Dog breeds that look like wolves

Dog breeds that look like wolves

Majestic, powerful and proud, the Wolf encapsulates much of what scares us but also what we admire. From an evil presence waiting in the woods to attack unwary travellers to benevolent spirit guides that show us the way. Wolves have woven in and out of our fairy stories and legends for centuries.

Our fascination with the Wolf has led to the increase in popularity of dog breeds that look like wolves. Despite the close genetic relationship between dogs and wolves, their behaviour is entirely different. Wolves are not domesticated. They are naturally wary of humans and are a danger to children and other pets making wolves a horrible choice for a housemate.

Dogs that look like wolves, however, have all the benefits of a domestic dog but with the wild look of the wolf that people love. However, all these dogs are large, powerful and need plenty of exercise to keep them happy.

What’s more, depending on the breed, some are more ‘wolf-like’ in behaviour than others meaning that they require special care above and beyond what’s normal for a domestic dog.

But, if you love the great outdoors, like a dog with a mind of its own and are indifferent to a home full of fur, then one of these stunning dogs could be your perfect housemate.

Dog breeds that look like wolves

The desire for a dog that looks like a wolf has resulted in some fabulous dogs. Not only are the following dogs beautiful to look at but they are intelligent, high-spirited and full of fun.

If you think you can meet the needs of these demanding dogs here are our favourite dog breeds that look like wolves and what you can expect from each breed.

  • Alaskan Malamute
  • Siberian Husky
  • Czechoslovakian Wolfdog
  • Northern Inuit
  • Utonagan
  • Tamaskan
  • Saarloos Wolfdog

Alaskan Malamute

The Malamute has a long history and is believed to be descendant of domestic wolf-dog hybrids. Used as both a hunting dog as well as a pack animal by the Inuit Mahlemut tribe where they originated it’s one of the most ancient of dog breeds.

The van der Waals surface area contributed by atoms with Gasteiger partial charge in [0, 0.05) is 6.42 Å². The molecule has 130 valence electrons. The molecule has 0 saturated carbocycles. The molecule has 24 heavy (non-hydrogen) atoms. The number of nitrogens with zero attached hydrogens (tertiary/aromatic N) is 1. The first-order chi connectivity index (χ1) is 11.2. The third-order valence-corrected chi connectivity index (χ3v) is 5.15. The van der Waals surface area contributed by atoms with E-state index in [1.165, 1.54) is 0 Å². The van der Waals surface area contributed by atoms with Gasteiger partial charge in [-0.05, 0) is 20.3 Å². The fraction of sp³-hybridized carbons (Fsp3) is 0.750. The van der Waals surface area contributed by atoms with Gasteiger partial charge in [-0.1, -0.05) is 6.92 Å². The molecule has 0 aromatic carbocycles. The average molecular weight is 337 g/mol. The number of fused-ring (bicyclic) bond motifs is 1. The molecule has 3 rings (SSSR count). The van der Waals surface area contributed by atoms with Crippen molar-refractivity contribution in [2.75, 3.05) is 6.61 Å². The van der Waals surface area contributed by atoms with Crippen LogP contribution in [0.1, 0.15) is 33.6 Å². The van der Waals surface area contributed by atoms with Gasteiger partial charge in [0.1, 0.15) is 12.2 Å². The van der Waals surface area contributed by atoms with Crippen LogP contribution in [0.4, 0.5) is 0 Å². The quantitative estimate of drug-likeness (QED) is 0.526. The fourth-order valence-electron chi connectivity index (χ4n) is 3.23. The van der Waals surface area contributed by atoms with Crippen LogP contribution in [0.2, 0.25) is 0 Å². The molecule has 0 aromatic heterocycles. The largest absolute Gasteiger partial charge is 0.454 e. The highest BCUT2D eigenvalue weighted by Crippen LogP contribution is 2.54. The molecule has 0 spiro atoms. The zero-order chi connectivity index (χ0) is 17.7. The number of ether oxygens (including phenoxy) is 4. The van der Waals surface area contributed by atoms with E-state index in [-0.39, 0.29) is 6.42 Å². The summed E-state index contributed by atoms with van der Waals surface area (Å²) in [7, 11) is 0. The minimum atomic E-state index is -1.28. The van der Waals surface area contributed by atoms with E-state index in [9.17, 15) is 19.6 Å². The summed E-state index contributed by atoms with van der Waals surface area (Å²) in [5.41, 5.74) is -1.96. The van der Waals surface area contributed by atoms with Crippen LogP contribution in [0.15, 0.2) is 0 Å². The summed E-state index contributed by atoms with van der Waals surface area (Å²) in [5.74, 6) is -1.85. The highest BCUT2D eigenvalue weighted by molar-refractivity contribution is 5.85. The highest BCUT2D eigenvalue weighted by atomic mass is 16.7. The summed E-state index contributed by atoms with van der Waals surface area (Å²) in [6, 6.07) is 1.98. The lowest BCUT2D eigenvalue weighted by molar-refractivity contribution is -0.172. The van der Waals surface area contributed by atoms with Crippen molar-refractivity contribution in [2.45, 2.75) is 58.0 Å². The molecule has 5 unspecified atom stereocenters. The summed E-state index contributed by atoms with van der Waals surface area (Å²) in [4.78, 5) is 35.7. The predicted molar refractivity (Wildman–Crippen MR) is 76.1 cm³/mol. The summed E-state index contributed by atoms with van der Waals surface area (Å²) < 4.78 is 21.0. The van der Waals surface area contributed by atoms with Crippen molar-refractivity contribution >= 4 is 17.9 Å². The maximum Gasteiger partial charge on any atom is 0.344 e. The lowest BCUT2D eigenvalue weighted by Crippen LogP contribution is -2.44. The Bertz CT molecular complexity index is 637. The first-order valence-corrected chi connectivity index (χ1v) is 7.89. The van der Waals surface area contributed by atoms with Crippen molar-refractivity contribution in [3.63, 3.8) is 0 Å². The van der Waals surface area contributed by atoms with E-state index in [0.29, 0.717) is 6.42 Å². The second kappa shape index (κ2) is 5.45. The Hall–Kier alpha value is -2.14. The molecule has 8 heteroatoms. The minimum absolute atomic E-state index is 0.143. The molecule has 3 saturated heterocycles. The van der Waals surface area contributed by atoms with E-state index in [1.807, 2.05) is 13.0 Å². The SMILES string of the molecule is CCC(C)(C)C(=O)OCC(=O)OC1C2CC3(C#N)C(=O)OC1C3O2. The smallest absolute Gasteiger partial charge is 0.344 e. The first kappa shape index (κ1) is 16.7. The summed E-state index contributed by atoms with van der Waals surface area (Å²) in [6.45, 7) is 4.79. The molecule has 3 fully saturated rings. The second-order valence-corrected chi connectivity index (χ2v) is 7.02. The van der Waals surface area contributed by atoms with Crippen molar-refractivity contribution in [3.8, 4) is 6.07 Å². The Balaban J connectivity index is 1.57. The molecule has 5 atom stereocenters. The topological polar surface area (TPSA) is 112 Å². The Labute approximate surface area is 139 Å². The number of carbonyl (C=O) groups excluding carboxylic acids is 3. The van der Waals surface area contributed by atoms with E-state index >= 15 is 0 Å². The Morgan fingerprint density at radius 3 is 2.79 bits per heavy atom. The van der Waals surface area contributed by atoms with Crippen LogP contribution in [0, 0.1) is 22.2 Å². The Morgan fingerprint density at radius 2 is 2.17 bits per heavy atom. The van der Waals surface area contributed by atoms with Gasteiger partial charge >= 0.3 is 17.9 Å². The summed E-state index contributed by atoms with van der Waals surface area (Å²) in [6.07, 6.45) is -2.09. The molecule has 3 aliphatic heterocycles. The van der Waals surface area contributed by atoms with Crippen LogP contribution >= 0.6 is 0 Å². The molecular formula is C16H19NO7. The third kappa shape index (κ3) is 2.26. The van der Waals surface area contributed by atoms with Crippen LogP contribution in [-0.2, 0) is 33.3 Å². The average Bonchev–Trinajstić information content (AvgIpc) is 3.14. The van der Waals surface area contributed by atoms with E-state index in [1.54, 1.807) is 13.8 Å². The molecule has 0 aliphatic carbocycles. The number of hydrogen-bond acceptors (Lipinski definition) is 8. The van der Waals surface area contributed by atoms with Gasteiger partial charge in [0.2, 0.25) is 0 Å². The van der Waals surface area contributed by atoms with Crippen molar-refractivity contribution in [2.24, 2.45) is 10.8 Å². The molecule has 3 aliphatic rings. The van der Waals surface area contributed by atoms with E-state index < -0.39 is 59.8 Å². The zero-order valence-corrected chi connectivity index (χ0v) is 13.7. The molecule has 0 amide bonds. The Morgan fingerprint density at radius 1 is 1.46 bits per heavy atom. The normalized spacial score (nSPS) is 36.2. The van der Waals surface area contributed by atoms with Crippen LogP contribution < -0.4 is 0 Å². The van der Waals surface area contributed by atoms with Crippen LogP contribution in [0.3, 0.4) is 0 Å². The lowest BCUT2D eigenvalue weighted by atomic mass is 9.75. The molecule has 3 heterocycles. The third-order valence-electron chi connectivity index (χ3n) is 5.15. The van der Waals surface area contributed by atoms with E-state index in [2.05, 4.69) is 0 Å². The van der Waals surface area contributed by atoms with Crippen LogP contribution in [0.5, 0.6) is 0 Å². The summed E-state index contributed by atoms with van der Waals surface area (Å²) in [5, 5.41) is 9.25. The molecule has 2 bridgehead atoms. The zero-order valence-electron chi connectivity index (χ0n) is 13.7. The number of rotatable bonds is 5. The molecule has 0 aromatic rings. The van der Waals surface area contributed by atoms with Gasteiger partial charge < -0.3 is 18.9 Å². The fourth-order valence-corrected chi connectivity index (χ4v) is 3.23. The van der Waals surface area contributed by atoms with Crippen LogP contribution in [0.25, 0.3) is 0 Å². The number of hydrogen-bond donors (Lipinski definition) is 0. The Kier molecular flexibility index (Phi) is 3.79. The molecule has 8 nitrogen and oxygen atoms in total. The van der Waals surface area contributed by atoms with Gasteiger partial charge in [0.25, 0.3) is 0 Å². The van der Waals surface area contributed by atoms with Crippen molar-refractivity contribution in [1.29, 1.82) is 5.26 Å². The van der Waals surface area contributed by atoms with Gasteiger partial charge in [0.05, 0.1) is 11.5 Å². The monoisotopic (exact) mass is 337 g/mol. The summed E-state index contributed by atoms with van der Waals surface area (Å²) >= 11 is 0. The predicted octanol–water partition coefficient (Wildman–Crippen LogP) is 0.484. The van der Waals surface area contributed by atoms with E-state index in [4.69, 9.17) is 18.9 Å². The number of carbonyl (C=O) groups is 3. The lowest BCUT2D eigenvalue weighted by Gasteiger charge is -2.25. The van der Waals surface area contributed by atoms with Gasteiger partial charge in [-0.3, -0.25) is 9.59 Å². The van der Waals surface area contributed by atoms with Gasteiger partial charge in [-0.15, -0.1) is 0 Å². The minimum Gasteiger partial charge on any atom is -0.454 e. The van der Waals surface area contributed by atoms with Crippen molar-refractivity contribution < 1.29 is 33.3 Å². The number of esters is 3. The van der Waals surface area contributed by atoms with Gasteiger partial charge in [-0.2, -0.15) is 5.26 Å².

Large and powerful the malamute was bred for strength and endurance. They were used to hunt seal, protect the tribes from polar bears and to pull heavy loads.


Despite its fierce reputation as hunter and protector, the malamute is a friendly giant. Affectionate and loyal the malamute is a poor guard dog as they are welcoming to all. Although friendly to humans they are less tolerant of other dogs. Also their high prey drive makes them untrustworthy with other small animals.

While accepting of children, their size and exuberant play can make them unsuitable as a family dog. Not only that but their inherent desire to pull means they need a strong owner who is either capable of handling 75-85 lbs of pure muscle or channelling that behaviour into a positive outlet like canicross.

The malamute is an intelligent dog but won’t win in obedience. If they don’t see the point of doing something, they won’t. Independent and curious the malamute is an accomplished digger, escape artist and needs a secure area for off-leash exercise.

Siberian Husky

The origins of the Husky are murky. What we do know though is that they originated in Eastern Siberia and are an ancient breed. The Chukchi tribes of the region valued the Husky as both companions and as a working dog.

In fact, the Husky was expected to fill a number of roles including, companion, playmate, hunter and pack animal. They were supposed to hunt for themselves in winter when food was short and to share a bed with the Chukchi children to keep them warm.


The Husky’s ability to analyse, problem solve and make decisions is a unique feature of the breed and it both delights and frustrates Husky owners in equal measure.

Siberian Huskies are intelligent but indifferent to commands they can’t see the point of. They have boundless energy and stamina and are agile enough to escape from all but the most secure area.